Monument Valley can be a confusing game at first glance: its worlds are built to mess with players’ perceptions of them. However, by keeping a few good tips in mind, it’s possible to master Monument Valley. And if not – we have playthrough videos of the entire game to help you out.
The trick the game pulls, similar to an M.C. Escher painting, is that real-world perspective is essentially useless. Mainly, if a place looks like it can be traveled to, then it can. So when manipulating objects, don’t consider their absolute position, consider where they are relative to Ida. This is often the key to many puzzles: moving an object in one spot where according to its perspective, Ida can reach it, then moving it with Ida on the object, to where she needs to go. This is the backbone to the majority of the game’s puzzles.
Remember that the key rule to interacting with Ida is that she can only move where you can see her, so if a path is hidden to you, it’s likely that it is not the right path – at least for this perspective. Maybe a quick rotation will do the trick? Don’t be afraid to experiment – there’s no way to die or otherwise fail at the game.
If a location can be traveled to, it will illuminate with a circle around it. This doesn’t mean that Ida will travel to it, just that it’s actually possible to go there. This is worth keeping in mind if one gets stuck.
The crows can be tricky, but it’s often just a matter of timing to get out of their way to let them pass. Remember that objects can be moved while the crows are on them. Ida is the only character in the game who can cause parts of the level to be non-manipulatable. If the mechanism doesn’t change into an unworkable state (the handles on cranks will retract if Ida is on their manipulatable portions) then it can be manipulated.
Keep these tips in mind, and the world of Monument Valley can be explored in all its glory.
We’ve talked about Monument Valleyin the past. I got a chance to sit down with some of the development team at GDC last week to get an update. The game is looking even better than the last time I got my hands on it. I can’t wait for the release. And the good news is it’s going to be released next week on April 3rd!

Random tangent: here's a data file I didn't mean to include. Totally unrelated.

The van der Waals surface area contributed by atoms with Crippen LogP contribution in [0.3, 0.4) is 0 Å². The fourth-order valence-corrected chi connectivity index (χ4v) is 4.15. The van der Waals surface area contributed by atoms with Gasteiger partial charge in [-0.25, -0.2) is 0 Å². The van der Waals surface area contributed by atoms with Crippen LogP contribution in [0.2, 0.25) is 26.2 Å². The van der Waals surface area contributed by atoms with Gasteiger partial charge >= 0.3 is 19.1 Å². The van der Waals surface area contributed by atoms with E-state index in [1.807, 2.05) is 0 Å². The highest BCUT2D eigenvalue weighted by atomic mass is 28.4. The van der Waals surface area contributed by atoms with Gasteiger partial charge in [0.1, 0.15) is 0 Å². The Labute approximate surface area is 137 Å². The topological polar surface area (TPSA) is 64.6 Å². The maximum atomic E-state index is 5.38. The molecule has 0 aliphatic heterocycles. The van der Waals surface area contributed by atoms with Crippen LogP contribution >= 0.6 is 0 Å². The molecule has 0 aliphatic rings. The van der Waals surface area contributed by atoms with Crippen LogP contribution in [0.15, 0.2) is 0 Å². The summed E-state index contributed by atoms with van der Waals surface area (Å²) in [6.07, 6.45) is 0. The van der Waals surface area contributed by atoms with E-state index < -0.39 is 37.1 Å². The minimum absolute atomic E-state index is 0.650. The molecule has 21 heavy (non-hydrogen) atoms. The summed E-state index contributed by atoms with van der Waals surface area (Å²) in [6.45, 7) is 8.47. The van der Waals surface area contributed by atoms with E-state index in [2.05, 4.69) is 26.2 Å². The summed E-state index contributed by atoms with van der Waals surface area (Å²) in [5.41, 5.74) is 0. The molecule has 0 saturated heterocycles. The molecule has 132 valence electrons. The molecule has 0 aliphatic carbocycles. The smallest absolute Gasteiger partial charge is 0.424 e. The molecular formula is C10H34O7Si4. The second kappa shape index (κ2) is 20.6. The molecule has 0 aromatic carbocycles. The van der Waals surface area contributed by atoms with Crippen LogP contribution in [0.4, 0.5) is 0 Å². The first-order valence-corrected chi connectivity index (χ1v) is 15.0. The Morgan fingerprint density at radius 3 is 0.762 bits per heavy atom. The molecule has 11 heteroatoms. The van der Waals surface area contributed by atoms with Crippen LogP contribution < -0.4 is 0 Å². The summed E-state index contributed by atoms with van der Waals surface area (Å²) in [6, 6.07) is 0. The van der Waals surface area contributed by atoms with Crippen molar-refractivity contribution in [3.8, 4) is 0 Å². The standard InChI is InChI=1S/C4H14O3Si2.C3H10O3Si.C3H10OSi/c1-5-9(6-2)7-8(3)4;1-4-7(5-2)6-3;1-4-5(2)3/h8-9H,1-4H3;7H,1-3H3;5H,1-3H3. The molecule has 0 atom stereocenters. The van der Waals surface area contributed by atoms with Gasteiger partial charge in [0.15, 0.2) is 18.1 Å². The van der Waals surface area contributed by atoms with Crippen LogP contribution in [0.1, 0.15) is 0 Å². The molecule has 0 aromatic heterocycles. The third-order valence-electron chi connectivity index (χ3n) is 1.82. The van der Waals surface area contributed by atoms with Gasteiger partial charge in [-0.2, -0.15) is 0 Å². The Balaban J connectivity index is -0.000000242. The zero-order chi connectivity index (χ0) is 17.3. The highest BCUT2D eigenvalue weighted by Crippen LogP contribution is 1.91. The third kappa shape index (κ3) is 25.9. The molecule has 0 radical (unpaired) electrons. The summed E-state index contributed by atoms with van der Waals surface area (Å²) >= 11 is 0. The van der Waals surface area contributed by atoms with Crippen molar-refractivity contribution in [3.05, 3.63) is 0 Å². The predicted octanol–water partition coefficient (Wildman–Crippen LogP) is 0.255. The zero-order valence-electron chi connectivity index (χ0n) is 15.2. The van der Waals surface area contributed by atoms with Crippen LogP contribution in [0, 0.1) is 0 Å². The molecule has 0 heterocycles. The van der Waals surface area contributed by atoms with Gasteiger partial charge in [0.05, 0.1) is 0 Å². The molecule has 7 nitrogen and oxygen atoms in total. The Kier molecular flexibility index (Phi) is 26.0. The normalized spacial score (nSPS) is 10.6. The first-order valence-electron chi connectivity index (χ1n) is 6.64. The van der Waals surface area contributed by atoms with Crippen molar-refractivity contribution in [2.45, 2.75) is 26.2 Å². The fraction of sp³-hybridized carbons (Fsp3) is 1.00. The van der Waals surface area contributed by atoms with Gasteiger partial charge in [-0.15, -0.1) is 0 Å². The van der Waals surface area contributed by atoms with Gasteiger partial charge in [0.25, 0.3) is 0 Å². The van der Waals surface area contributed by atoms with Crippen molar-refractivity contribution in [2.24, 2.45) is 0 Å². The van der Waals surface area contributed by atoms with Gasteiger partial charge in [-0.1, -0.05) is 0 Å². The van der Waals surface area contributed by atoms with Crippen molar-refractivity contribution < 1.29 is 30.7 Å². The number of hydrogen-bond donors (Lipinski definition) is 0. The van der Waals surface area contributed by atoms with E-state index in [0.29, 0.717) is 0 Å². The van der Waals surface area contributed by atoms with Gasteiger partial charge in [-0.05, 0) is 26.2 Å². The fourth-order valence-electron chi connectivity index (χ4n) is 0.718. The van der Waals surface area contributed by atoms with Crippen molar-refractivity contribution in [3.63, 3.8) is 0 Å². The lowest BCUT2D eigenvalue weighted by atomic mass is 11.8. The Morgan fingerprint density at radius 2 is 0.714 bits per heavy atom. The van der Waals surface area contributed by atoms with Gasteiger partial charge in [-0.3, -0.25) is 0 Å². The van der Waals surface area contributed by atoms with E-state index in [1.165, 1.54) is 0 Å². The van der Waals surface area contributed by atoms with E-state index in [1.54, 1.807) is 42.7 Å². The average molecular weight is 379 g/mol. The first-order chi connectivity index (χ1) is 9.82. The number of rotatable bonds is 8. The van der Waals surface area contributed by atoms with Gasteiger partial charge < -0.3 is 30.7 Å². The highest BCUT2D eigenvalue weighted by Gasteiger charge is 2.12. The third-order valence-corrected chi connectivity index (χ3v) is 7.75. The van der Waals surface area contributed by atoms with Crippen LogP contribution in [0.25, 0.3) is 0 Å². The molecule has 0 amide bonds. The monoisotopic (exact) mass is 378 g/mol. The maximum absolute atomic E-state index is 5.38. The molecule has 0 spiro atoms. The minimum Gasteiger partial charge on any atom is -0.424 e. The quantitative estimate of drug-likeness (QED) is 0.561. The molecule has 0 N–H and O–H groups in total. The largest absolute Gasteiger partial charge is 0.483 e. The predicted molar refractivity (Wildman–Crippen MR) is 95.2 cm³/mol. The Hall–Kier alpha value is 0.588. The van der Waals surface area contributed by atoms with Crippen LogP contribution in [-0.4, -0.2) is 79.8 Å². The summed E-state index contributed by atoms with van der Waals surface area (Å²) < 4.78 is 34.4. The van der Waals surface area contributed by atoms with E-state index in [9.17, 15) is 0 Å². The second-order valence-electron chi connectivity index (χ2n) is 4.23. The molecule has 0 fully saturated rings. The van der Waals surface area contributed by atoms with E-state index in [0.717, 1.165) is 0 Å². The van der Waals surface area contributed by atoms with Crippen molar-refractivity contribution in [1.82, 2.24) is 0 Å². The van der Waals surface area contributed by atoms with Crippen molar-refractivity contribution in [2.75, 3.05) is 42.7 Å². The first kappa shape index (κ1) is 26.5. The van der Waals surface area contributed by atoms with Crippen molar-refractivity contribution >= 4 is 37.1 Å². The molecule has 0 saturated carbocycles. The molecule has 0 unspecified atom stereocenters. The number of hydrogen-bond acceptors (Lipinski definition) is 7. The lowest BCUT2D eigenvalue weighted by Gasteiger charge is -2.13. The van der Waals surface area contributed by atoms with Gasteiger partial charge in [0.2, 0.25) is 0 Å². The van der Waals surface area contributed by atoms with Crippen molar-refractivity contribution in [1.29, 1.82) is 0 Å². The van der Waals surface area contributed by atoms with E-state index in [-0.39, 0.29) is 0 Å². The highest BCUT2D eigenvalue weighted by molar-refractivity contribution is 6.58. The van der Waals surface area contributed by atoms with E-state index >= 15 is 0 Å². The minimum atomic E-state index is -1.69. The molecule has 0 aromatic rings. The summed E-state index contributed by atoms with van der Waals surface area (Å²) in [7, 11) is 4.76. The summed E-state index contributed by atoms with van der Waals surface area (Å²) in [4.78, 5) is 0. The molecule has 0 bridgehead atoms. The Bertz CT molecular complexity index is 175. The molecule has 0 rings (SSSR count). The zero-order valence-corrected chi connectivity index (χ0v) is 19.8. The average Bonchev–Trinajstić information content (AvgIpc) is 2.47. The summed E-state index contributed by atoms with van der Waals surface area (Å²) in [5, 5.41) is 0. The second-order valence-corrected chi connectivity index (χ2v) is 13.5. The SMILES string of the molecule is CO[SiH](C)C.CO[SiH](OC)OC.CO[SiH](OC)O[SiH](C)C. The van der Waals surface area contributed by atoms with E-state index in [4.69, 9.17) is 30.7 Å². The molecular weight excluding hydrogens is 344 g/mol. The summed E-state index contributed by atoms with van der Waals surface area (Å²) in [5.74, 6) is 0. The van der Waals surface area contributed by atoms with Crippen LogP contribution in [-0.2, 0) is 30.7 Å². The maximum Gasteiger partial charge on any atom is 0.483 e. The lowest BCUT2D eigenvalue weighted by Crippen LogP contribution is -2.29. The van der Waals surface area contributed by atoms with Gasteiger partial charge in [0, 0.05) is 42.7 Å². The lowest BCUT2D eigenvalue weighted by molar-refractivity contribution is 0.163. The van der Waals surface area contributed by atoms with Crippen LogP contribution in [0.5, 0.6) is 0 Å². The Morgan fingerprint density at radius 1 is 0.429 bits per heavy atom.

Monument Valley, the upcoming puzzler from London-based ustwo, has raised quite a lot of interest since first being teased a few months ago. It’s uniquely MC Escher inspired interactive 3D puzzle style has piqued the interest of many. It seems to be on-track to be the next indie hit for iOS. I recently had a chance to sit down with Dan Gray, Producer, and Neil McFarland, Director of the game to discuss and play through the game. Let’s find out if all of the early accolades are deserved.
Ustwo has a reputation of quirky, yet quality games with a very unique visual style. Their office in an old warehouse in the Shoreditch area of London is just what I would imagine from a company that makes games like Whale Trail. A large number of bright, interesting, inspirational, funny, and oddball bits and found objects all over the offices and common spaces fits that perceived personality. It’s as though their offices were in the world’s largest art student dorm room. A perfect environment to foster the unique styles and somewhat off-the-wall games. Their previous iOS hit, Whale Tail, is the perfect illustration of their unique style in action. It combines a visually interesting look and bright color pallet with fun game mechanics and music.
Monument Valley takes a slightly cleaner, reserved aesthetic over Whale Trail, though it maintains a very oddball game mechanic. In this game the main interaction is rotating parts of the screen, mechanical or otherwise, leading to illogical optical illusions that create new paths for the characters to travel. It’s these unique puzzle elements that require that you put what your mind thinks of as spacial reality on hold. Swinging platforms and stairways connect in seemingly impossible ways by rotating the entire structure or small sections on screen. It seems illogical, but when it fits, it’s genius.
The game is designed with flat colors and intentional lack of detail that lends perfectly to the logic defying geometric puzzles. The lack of color and detail is almost the exact opposite of what would be expected for a game that moves in this way and stresses perceived logic so greatly. Where detail is given in the game, it is intentional to draw the eye to an available action or clue to how to progress. Tremendous thought has been given to the many levels of puzzles in this game. Maddening levels of trial and error have lead to some of the most unique puzzle and maze elements I have experienced.